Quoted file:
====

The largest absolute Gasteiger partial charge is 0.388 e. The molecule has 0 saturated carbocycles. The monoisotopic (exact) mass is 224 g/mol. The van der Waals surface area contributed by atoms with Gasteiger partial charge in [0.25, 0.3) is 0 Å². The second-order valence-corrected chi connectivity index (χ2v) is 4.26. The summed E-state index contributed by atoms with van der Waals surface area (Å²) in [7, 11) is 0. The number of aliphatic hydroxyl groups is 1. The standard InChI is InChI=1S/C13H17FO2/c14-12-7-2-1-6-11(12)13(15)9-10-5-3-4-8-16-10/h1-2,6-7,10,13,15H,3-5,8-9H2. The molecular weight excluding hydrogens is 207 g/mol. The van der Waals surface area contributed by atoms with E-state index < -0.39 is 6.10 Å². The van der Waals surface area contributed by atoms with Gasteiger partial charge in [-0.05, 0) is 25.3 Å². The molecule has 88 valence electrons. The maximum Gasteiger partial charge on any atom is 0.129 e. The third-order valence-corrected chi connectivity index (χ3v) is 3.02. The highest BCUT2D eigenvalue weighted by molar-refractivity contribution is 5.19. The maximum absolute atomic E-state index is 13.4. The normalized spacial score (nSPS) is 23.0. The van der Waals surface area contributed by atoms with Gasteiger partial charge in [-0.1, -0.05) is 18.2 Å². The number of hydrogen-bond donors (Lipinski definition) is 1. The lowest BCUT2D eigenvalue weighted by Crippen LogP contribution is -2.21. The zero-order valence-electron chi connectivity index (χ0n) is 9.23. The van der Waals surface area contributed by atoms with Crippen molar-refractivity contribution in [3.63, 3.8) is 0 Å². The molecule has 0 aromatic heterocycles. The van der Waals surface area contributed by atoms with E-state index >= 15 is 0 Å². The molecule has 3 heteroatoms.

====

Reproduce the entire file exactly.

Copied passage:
The largest absolute Gasteiger partial charge is 0.388 e. The molecule has 0 saturated carbocycles. The monoisotopic (exact) mass is 224 g/mol. The van der Waals surface area contributed by atoms with Gasteiger partial charge in [0.25, 0.3) is 0 Å². The second-order valence-corrected chi connectivity index (χ2v) is 4.26. The summed E-state index contributed by atoms with van der Waals surface area (Å²) in [7, 11) is 0. The number of aliphatic hydroxyl groups is 1. The standard InChI is InChI=1S/C13H17FO2/c14-12-7-2-1-6-11(12)13(15)9-10-5-3-4-8-16-10/h1-2,6-7,10,13,15H,3-5,8-9H2. The molecular weight excluding hydrogens is 207 g/mol. The van der Waals surface area contributed by atoms with E-state index < -0.39 is 6.10 Å². The van der Waals surface area contributed by atoms with Gasteiger partial charge in [-0.05, 0) is 25.3 Å². The molecule has 88 valence electrons. The maximum Gasteiger partial charge on any atom is 0.129 e. The third-order valence-corrected chi connectivity index (χ3v) is 3.02. The highest BCUT2D eigenvalue weighted by molar-refractivity contribution is 5.19. The maximum absolute atomic E-state index is 13.4. The normalized spacial score (nSPS) is 23.0. The van der Waals surface area contributed by atoms with Gasteiger partial charge in [-0.1, -0.05) is 18.2 Å². The number of hydrogen-bond donors (Lipinski definition) is 1. The lowest BCUT2D eigenvalue weighted by Crippen LogP contribution is -2.21. The zero-order valence-electron chi connectivity index (χ0n) is 9.23. The van der Waals surface area contributed by atoms with Crippen molar-refractivity contribution in [3.63, 3.8) is 0 Å². The molecule has 0 aromatic heterocycles. The van der Waals surface area contributed by atoms with E-state index >= 15 is 0 Å². The molecule has 3 heteroatoms.